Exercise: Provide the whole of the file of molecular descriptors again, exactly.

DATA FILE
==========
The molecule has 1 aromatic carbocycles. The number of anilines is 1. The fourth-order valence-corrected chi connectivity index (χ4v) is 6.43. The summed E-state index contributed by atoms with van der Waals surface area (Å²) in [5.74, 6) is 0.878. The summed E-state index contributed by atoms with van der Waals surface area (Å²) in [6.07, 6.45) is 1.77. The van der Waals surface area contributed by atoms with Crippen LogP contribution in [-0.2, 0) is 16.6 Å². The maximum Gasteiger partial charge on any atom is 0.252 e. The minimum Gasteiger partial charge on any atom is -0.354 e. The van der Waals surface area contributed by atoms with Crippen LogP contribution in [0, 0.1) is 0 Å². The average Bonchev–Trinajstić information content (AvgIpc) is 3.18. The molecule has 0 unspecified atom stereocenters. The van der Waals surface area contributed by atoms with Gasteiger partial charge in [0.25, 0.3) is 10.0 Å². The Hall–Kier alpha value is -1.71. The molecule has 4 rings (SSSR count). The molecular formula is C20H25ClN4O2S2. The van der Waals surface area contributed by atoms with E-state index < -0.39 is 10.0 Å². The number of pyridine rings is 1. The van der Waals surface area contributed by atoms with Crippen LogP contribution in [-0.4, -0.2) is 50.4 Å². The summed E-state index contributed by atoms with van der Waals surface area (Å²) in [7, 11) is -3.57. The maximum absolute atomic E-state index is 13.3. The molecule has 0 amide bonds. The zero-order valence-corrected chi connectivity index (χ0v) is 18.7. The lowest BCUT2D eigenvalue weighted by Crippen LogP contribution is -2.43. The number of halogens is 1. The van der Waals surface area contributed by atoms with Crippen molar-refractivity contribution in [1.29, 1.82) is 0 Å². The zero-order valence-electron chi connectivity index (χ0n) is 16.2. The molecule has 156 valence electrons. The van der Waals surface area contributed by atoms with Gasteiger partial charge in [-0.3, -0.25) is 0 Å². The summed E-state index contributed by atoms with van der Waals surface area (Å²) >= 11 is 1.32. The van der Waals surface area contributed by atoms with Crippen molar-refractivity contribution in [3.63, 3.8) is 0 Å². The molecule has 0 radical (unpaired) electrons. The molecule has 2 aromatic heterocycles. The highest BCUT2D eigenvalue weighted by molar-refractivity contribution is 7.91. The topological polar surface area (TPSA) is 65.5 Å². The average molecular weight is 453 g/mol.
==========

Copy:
The molecule has 1 aromatic carbocycles. The number of anilines is 1. The fourth-order valence-corrected chi connectivity index (χ4v) is 6.43. The summed E-state index contributed by atoms with van der Waals surface area (Å²) in [5.74, 6) is 0.878. The summed E-state index contributed by atoms with van der Waals surface area (Å²) in [6.07, 6.45) is 1.77. The van der Waals surface area contributed by atoms with Crippen LogP contribution in [-0.2, 0) is 16.6 Å². The maximum Gasteiger partial charge on any atom is 0.252 e. The minimum Gasteiger partial charge on any atom is -0.354 e. The van der Waals surface area contributed by atoms with Crippen LogP contribution in [0, 0.1) is 0 Å². The average Bonchev–Trinajstić information content (AvgIpc) is 3.18. The molecule has 0 unspecified atom stereocenters. The van der Waals surface area contributed by atoms with Gasteiger partial charge in [0.25, 0.3) is 10.0 Å². The Hall–Kier alpha value is -1.71. The molecule has 4 rings (SSSR count). The molecular formula is C20H25ClN4O2S2. The van der Waals surface area contributed by atoms with E-state index < -0.39 is 10.0 Å². The number of pyridine rings is 1. The van der Waals surface area contributed by atoms with Crippen LogP contribution in [-0.4, -0.2) is 50.4 Å². The summed E-state index contributed by atoms with van der Waals surface area (Å²) in [7, 11) is -3.57. The maximum absolute atomic E-state index is 13.3. The molecule has 0 amide bonds. The zero-order valence-corrected chi connectivity index (χ0v) is 18.7. The lowest BCUT2D eigenvalue weighted by Crippen LogP contribution is -2.43. The number of halogens is 1. The van der Waals surface area contributed by atoms with Crippen molar-refractivity contribution in [1.29, 1.82) is 0 Å². The zero-order valence-electron chi connectivity index (χ0n) is 16.2. The molecule has 156 valence electrons. The van der Waals surface area contributed by atoms with Gasteiger partial charge in [-0.3, -0.25) is 0 Å². The summed E-state index contributed by atoms with van der Waals surface area (Å²) >= 11 is 1.32. The van der Waals surface area contributed by atoms with Crippen molar-refractivity contribution in [3.63, 3.8) is 0 Å². The molecule has 0 radical (unpaired) electrons. The molecule has 2 aromatic heterocycles. The highest BCUT2D eigenvalue weighted by molar-refractivity contribution is 7.91. The topological polar surface area (TPSA) is 65.5 Å². The average molecular weight is 453 g/mol.